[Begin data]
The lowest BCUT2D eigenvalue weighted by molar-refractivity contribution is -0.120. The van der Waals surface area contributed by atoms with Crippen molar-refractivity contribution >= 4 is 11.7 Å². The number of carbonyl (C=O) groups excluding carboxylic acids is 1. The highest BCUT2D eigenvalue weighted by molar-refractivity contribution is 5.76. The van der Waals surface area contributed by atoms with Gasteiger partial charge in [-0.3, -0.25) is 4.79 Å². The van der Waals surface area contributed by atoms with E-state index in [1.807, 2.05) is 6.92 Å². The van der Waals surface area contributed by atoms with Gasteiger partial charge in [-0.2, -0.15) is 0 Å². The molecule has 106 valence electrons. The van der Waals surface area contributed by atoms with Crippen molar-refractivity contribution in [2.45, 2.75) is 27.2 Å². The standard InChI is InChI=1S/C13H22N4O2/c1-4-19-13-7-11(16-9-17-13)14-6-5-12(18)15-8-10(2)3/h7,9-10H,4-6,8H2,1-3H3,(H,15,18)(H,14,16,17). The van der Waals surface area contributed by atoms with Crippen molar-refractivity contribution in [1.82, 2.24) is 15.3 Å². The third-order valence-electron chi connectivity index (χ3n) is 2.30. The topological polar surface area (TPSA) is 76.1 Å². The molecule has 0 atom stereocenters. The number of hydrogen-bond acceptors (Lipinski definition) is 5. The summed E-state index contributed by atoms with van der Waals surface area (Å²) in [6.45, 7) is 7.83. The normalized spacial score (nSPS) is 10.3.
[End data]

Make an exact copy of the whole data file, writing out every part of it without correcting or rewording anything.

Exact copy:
The lowest BCUT2D eigenvalue weighted by molar-refractivity contribution is -0.120. The van der Waals surface area contributed by atoms with Crippen molar-refractivity contribution >= 4 is 11.7 Å². The number of carbonyl (C=O) groups excluding carboxylic acids is 1. The highest BCUT2D eigenvalue weighted by molar-refractivity contribution is 5.76. The van der Waals surface area contributed by atoms with Gasteiger partial charge in [-0.3, -0.25) is 4.79 Å². The van der Waals surface area contributed by atoms with E-state index in [1.807, 2.05) is 6.92 Å². The van der Waals surface area contributed by atoms with Gasteiger partial charge in [-0.2, -0.15) is 0 Å². The molecule has 106 valence electrons. The van der Waals surface area contributed by atoms with Crippen molar-refractivity contribution in [2.45, 2.75) is 27.2 Å². The standard InChI is InChI=1S/C13H22N4O2/c1-4-19-13-7-11(16-9-17-13)14-6-5-12(18)15-8-10(2)3/h7,9-10H,4-6,8H2,1-3H3,(H,15,18)(H,14,16,17). The van der Waals surface area contributed by atoms with Crippen molar-refractivity contribution in [1.82, 2.24) is 15.3 Å². The third-order valence-electron chi connectivity index (χ3n) is 2.30. The topological polar surface area (TPSA) is 76.1 Å². The molecule has 0 atom stereocenters. The number of hydrogen-bond acceptors (Lipinski definition) is 5. The summed E-state index contributed by atoms with van der Waals surface area (Å²) in [6.45, 7) is 7.83. The normalized spacial score (nSPS) is 10.3.